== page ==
China: Manufacturing PMI eases in August; services PMI plunges
August 31, 2021
The National Bureau of Statistics' Manufacturing Purchasing Managers' Index (PMI) came in at 50.1 in August, down from July's 50.4. August's result marked the weakest reading since February 2020. Consequently, the index remained above the 50-threshold, but pointed to a moderating improvement in business conditions from the previous month.
The headline print reflected deteriorations in output and new orders, and was a result of a lower PMI reading for large firms, as the PMIs for small- and medium-sized firms increased. Meanwhile, the Caixin Manufacturing PMI fell from 50.3 to 49.2, while the National Bureau of Statistics’ non-manufacturing PMI fell from 53.3 in July to 47.5 in August. The across-the-board deterioration in the PMIs is the result of a range of factors. The flare-up in Covid-19 cases at home was an important driver, due to the impact on consumer confidence, and ensuing localized restrictions and supply disruptions. Global supply constraints, domestic flooding and the authorities’ regulatory clampdown on a range of sectors were likely also to blame.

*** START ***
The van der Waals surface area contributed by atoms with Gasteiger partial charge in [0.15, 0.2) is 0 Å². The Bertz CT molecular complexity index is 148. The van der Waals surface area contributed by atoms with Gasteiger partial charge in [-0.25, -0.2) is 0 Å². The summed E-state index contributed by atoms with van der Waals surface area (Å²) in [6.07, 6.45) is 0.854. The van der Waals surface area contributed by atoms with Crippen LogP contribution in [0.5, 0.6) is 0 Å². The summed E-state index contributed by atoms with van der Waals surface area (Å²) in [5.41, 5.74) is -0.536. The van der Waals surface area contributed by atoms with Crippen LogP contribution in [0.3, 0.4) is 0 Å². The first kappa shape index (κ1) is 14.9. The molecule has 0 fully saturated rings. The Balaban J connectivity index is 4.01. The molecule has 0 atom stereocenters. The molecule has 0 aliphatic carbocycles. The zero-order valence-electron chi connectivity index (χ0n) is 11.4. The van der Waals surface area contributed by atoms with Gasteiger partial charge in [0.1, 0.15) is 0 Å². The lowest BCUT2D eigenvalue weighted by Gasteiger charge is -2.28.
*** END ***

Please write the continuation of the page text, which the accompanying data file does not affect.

On the near-term outlook, analysts at Nomura stated:
“The official non-manufacturing PMI may make a material rebound to around 52 in September from 47.5 in August, thanks to the lifting of restrictions as China appears to have contained the latest wave of Covid-19 (the De?lta variant). However, given China’s zero-tolerance Covid strategy and the potential for much more infectious variants of Covid-19, the services sector could be hit again in coming months. However, the official manufacturing PMI could remain at around 50.0 in September, as the success in containing the latest wave of Covid-19 and the post-storm recovery might be offset by Beijing’s property-related tightening measures. Beijing’s regulatory crackdown could also inflict some damage on private sector investment.”
Author: Oliver Reynolds, Economist